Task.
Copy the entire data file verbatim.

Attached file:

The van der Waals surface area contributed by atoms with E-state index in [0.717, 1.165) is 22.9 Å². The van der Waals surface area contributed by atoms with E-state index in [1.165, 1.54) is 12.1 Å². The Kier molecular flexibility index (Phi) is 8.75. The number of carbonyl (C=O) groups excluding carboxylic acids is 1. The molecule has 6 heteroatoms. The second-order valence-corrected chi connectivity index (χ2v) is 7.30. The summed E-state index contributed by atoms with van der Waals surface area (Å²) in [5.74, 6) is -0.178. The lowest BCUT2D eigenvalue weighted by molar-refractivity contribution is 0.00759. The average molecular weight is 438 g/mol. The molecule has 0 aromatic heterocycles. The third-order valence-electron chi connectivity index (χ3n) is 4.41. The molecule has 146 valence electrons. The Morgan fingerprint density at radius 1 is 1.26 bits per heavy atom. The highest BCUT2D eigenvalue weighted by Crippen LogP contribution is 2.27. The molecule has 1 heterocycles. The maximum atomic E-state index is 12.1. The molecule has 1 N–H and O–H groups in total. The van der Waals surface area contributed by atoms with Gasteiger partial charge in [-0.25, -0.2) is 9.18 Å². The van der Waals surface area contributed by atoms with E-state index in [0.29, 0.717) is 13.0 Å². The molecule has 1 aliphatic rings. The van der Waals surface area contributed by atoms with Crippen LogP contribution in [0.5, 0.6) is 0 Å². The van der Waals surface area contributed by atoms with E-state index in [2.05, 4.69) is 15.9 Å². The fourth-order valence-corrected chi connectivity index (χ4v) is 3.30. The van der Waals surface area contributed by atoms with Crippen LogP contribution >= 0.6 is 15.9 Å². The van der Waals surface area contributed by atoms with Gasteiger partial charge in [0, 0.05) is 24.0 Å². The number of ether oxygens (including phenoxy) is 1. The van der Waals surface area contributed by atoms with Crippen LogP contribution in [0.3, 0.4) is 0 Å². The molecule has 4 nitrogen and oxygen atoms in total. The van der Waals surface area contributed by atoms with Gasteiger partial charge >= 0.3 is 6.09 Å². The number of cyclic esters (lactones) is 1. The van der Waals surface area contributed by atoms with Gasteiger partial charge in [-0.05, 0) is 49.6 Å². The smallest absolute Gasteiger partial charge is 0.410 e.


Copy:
The van der Waals surface area contributed by atoms with E-state index in [0.717, 1.165) is 22.9 Å². The van der Waals surface area contributed by atoms with E-state index in [1.165, 1.54) is 12.1 Å². The Kier molecular flexibility index (Phi) is 8.75. The number of carbonyl (C=O) groups excluding carboxylic acids is 1. The molecule has 6 heteroatoms. The second-order valence-corrected chi connectivity index (χ2v) is 7.30. The summed E-state index contributed by atoms with van der Waals surface area (Å²) in [5.74, 6) is -0.178. The lowest BCUT2D eigenvalue weighted by molar-refractivity contribution is 0.00759. The average molecular weight is 438 g/mol. The molecule has 0 aromatic heterocycles. The third-order valence-electron chi connectivity index (χ3n) is 4.41. The molecule has 146 valence electrons. The Morgan fingerprint density at radius 1 is 1.26 bits per heavy atom. The highest BCUT2D eigenvalue weighted by Crippen LogP contribution is 2.27. The molecule has 1 heterocycles. The maximum atomic E-state index is 12.1. The molecule has 1 N–H and O–H groups in total. The van der Waals surface area contributed by atoms with Gasteiger partial charge in [-0.25, -0.2) is 9.18 Å². The van der Waals surface area contributed by atoms with E-state index in [0.29, 0.717) is 13.0 Å². The molecule has 1 aliphatic rings. The van der Waals surface area contributed by atoms with Crippen LogP contribution in [0.5, 0.6) is 0 Å². The van der Waals surface area contributed by atoms with E-state index in [2.05, 4.69) is 15.9 Å². The fourth-order valence-corrected chi connectivity index (χ4v) is 3.30. The van der Waals surface area contributed by atoms with Crippen LogP contribution >= 0.6 is 15.9 Å². The van der Waals surface area contributed by atoms with Gasteiger partial charge in [0, 0.05) is 24.0 Å². The number of ether oxygens (including phenoxy) is 1. The van der Waals surface area contributed by atoms with Crippen LogP contribution in [0.3, 0.4) is 0 Å². The molecule has 4 nitrogen and oxygen atoms in total. The van der Waals surface area contributed by atoms with Gasteiger partial charge >= 0.3 is 6.09 Å². The number of cyclic esters (lactones) is 1. The van der Waals surface area contributed by atoms with Gasteiger partial charge in [-0.05, 0) is 49.6 Å². The smallest absolute Gasteiger partial charge is 0.410 e.